Example 4.
On November 1, 1963, C purchased for $91 a marketable U.S. bond which was originally issued at its par value of $100 under the Second Liberty Bond Act. On February 1, 1964, in an exchange qualifying under section 1037(a), C surrendered the bond to the United States for another marketable U.S. bond, which then had a fair market value of $92, and $1.85 in cash, $0.85 of which was interest. The $0.85 interest received is includible in gross income for the taxable year of the exchange, but the $2 gain ($93 less $91) realized on the exchange is recognized for such year under section 1031(b) to the extent of $1 (the money received). Under section 1031(d), C’s basis in the bond received in exchange is $91 (his basis of $91 in the bond surrendered, reduced by the $1 money received and increased by the $1 gain recognized).

(c) Consideration received in the form of an assumption of liabilities (or a transfer subject to a liability) is to be treated as other property or money for the purposes of section 1031(b). Where, on an exchange described in section 1031(b), each party to the exchange either assumes a liability of the other party or acquires property subject to a liability, then, in determining the amount of other property or money for purposes of section 1031(b), consideration given in the form of an assumption of liabilities (or a receipt of property subject to a liability) shall be offset against consideration received in the form of an assumption of liabilities (or a transfer subject to a liability). See § 1.1031(d)-2, examples (1) and (2).

§ 1.1031(b)-2 Safe harbor for qualified intermediaries.

(a) In the case of simultaneous transfers of like-kind properties involving a qualified intermediary (as defined in § 1.1031(k)-1(g)(4)(iii)), the qualified intermediary is not considered the agent of the taxpayer for purposes of section 1031(a). In such a case, the transfer and receipt of property by the taxpayer is treated as an exchange.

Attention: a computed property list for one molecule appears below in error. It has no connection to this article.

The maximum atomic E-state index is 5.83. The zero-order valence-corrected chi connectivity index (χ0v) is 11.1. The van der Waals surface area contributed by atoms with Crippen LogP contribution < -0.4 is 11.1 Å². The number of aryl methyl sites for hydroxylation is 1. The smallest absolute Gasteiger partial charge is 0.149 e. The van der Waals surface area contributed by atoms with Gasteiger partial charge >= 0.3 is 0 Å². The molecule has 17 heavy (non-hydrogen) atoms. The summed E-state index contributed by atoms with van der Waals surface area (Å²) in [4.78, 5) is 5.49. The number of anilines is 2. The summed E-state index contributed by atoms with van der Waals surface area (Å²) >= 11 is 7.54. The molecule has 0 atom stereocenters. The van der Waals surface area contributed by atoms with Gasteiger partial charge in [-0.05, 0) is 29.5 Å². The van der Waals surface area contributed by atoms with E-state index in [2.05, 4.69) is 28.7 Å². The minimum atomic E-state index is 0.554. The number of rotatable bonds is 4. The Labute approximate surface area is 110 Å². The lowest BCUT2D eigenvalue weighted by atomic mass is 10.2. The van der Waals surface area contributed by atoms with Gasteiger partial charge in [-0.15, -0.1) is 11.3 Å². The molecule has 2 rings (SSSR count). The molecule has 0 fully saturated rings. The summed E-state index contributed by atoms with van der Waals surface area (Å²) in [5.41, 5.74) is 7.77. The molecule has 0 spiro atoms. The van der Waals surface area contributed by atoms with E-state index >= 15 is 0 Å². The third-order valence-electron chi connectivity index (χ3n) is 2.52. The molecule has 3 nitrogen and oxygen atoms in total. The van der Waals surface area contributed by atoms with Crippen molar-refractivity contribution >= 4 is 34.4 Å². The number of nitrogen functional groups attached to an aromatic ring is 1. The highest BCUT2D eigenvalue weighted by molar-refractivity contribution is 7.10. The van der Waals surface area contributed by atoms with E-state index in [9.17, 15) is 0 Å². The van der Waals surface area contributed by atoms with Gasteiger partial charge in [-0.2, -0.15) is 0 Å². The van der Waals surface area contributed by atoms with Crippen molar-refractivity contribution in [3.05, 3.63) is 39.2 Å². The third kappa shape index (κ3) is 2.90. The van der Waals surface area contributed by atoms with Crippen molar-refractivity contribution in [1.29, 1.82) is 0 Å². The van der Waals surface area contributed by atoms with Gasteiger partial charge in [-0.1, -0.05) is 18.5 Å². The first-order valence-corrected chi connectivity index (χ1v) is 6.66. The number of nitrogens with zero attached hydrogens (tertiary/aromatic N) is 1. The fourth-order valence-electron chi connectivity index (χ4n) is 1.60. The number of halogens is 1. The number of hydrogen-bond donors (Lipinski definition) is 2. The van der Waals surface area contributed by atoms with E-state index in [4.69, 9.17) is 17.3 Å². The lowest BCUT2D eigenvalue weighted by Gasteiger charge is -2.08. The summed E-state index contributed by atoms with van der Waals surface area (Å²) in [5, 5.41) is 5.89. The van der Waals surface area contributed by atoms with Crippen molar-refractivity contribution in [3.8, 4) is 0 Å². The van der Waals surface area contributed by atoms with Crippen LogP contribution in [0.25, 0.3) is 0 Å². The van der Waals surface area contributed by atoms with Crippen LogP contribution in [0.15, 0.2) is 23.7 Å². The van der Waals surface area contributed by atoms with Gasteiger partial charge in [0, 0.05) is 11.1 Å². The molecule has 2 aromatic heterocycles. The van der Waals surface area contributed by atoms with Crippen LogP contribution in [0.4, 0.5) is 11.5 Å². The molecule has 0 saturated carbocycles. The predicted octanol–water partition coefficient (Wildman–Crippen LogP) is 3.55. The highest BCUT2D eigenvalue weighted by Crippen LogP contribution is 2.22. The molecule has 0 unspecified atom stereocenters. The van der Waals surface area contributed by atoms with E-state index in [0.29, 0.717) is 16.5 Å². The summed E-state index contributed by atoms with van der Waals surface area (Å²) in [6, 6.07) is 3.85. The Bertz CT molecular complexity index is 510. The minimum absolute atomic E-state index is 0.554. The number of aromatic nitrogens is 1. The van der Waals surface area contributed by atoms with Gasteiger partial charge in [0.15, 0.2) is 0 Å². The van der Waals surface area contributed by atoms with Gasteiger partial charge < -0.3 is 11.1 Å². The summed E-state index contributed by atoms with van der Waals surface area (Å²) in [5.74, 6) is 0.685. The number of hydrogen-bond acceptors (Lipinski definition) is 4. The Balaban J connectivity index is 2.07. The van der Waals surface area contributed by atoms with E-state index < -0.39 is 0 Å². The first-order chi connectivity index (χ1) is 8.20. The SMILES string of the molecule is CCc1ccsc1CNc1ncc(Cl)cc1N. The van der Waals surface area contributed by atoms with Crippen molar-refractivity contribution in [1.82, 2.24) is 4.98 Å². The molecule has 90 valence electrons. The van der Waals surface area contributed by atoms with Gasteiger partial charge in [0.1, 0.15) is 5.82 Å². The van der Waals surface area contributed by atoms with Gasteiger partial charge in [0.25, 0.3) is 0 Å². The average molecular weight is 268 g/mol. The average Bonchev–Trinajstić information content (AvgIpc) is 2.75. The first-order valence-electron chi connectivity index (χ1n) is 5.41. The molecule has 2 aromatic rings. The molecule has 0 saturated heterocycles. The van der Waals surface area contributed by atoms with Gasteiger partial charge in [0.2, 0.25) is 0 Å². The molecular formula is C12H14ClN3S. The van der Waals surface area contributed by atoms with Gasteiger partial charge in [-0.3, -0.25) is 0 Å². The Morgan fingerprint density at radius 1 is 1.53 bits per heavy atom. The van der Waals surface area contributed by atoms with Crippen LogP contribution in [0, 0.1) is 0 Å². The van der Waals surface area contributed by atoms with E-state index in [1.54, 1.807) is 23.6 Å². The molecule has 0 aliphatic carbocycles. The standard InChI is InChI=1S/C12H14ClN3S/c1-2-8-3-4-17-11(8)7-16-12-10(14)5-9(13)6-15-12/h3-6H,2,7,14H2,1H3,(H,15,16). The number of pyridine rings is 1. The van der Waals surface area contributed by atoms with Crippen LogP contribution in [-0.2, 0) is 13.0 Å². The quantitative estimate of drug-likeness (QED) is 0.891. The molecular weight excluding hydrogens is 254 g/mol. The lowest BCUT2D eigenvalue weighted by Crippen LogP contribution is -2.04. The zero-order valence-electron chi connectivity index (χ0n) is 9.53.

(b) In the case of simultaneous exchanges of like-kind properties involving a qualified intermediary (as defined in § 1.1031(k)-1(g)(4)(iii)), the receipt by the taxpayer of an evidence of indebtedness of the transferee of the qualified intermediary is treated as the receipt of an evidence of indebtedness of the person acquiring property from the taxpayer for purposes of section 453 and § 15a.453-1(b)(3)(i) of this chapter.
(c) Paragraph (a) of this section applies to transfers of property made by taxpayers on or after June 10, 1991.
(d) Paragraph (b) of this section applies to transfers of property made by taxpayers on or after April 20, 1994. A taxpayer may choose to apply paragraph (b) of this section to transfers of property made on or after June 10, 1991.

§ 1.1031(c)-1 Nonrecognition of loss.

Section 1031(c) provides that a loss shall not be recognized from an exchange of property described in section 1031(a), 1035(a), 1036(a), or 1037(a) where there is received in the exchange other property or money in addition to property permitted to be received without recognition of gain or loss. See example (4) of paragraph (a)(3) of § 1.1037-1 for an illustration of the application of this section in the case of an exchange of U.S. obligations described in section 1037(a).

§ 1.1031(d)-1 Property acquired upon a tax-free exchange.

(a) If, in an exchange of property solely of the type described in section 1031, section 1035(a), section 1036(a), or section 1037(a), no part of the gain or loss was recognized under the law applicable to the year in which the exchange was made, the basis of the property acquired is the same as the basis of the property transferred by the taxpayer with proper adjustments to the date of the exchange. If additional consideration is given by the taxpayer in the exchange, the basis of the property acquired shall be the same as the property transferred increased by the amount of additional consideration given (see section 1016 and the regulations thereunder).
(b) If, in an exchange of properties of the type indicated in section 1031, section 1035(a), section 1036(a), or section 1037(a), gain to the taxpayer was recognized under the provisions of section 1031(b) or a similar provision of a prior revenue law, on account of the receipt of money in the transaction, the basis of the property acquired is the basis of the property transferred (adjusted to the date of the exchange), decreased by the amount of money received and increased by the amount of gain recognized on the exchange. The application of this paragraph may be illustrated by the following example:

Example:
A, an individual in the moving and storage business, in 1954 transfers one of his moving trucks with an adjusted basis in his hands of $2,500 to B in exchange for a truck (to be used in A’s business) with a fair market value of $2,400 and $200 in cash. A realizes a gain of $100 upon the exchange, all of which is recognized under section 1031(b). The basis of the truck acquired by A is determined as follows:
Adjusted basis of A’s former truck $2,500
Less: Amount of money received 200
Difference 2,300
Plus: Amount of gain recognized 100
Basis of truck acquired by A 2,400